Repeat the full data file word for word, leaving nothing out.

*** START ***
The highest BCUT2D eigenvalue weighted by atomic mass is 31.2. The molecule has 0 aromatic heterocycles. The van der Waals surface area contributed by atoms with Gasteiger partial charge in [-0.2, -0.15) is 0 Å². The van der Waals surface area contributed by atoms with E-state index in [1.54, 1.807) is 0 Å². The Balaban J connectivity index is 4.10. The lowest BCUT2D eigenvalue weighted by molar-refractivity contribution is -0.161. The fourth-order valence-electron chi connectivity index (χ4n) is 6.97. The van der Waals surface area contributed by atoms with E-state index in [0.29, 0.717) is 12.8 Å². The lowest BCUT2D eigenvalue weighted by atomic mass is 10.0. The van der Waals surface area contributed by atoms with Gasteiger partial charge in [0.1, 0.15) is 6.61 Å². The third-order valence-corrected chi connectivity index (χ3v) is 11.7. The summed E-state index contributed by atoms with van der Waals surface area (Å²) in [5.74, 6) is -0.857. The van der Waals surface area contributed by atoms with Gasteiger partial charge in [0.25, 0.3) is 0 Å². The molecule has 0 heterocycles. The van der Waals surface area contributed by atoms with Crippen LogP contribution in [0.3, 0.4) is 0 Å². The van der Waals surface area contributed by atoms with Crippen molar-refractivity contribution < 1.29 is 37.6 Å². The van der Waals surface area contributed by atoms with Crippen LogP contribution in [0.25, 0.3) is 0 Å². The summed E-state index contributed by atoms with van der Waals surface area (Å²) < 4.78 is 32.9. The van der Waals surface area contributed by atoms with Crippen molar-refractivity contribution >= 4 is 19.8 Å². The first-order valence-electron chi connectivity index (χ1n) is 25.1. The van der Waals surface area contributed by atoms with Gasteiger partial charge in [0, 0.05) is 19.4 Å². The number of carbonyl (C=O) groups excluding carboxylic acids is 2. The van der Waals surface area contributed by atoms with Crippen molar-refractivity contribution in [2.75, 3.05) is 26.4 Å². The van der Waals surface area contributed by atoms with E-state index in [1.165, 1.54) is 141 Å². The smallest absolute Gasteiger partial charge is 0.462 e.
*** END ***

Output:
The highest BCUT2D eigenvalue weighted by atomic mass is 31.2. The molecule has 0 aromatic heterocycles. The van der Waals surface area contributed by atoms with Gasteiger partial charge in [-0.2, -0.15) is 0 Å². The van der Waals surface area contributed by atoms with E-state index in [1.54, 1.807) is 0 Å². The Balaban J connectivity index is 4.10. The lowest BCUT2D eigenvalue weighted by molar-refractivity contribution is -0.161. The fourth-order valence-electron chi connectivity index (χ4n) is 6.97. The van der Waals surface area contributed by atoms with E-state index in [0.29, 0.717) is 12.8 Å². The lowest BCUT2D eigenvalue weighted by atomic mass is 10.0. The van der Waals surface area contributed by atoms with Gasteiger partial charge in [0.1, 0.15) is 6.61 Å². The third-order valence-corrected chi connectivity index (χ3v) is 11.7. The summed E-state index contributed by atoms with van der Waals surface area (Å²) in [5.74, 6) is -0.857. The van der Waals surface area contributed by atoms with Gasteiger partial charge in [0.25, 0.3) is 0 Å². The molecule has 0 heterocycles. The van der Waals surface area contributed by atoms with Crippen LogP contribution in [0.3, 0.4) is 0 Å². The van der Waals surface area contributed by atoms with Crippen molar-refractivity contribution < 1.29 is 37.6 Å². The van der Waals surface area contributed by atoms with Crippen LogP contribution in [0.25, 0.3) is 0 Å². The summed E-state index contributed by atoms with van der Waals surface area (Å²) < 4.78 is 32.9. The van der Waals surface area contributed by atoms with Crippen molar-refractivity contribution >= 4 is 19.8 Å². The first-order valence-electron chi connectivity index (χ1n) is 25.1. The van der Waals surface area contributed by atoms with Gasteiger partial charge in [0, 0.05) is 19.4 Å². The number of carbonyl (C=O) groups excluding carboxylic acids is 2. The van der Waals surface area contributed by atoms with Crippen molar-refractivity contribution in [2.75, 3.05) is 26.4 Å². The van der Waals surface area contributed by atoms with E-state index in [1.165, 1.54) is 141 Å². The smallest absolute Gasteiger partial charge is 0.462 e.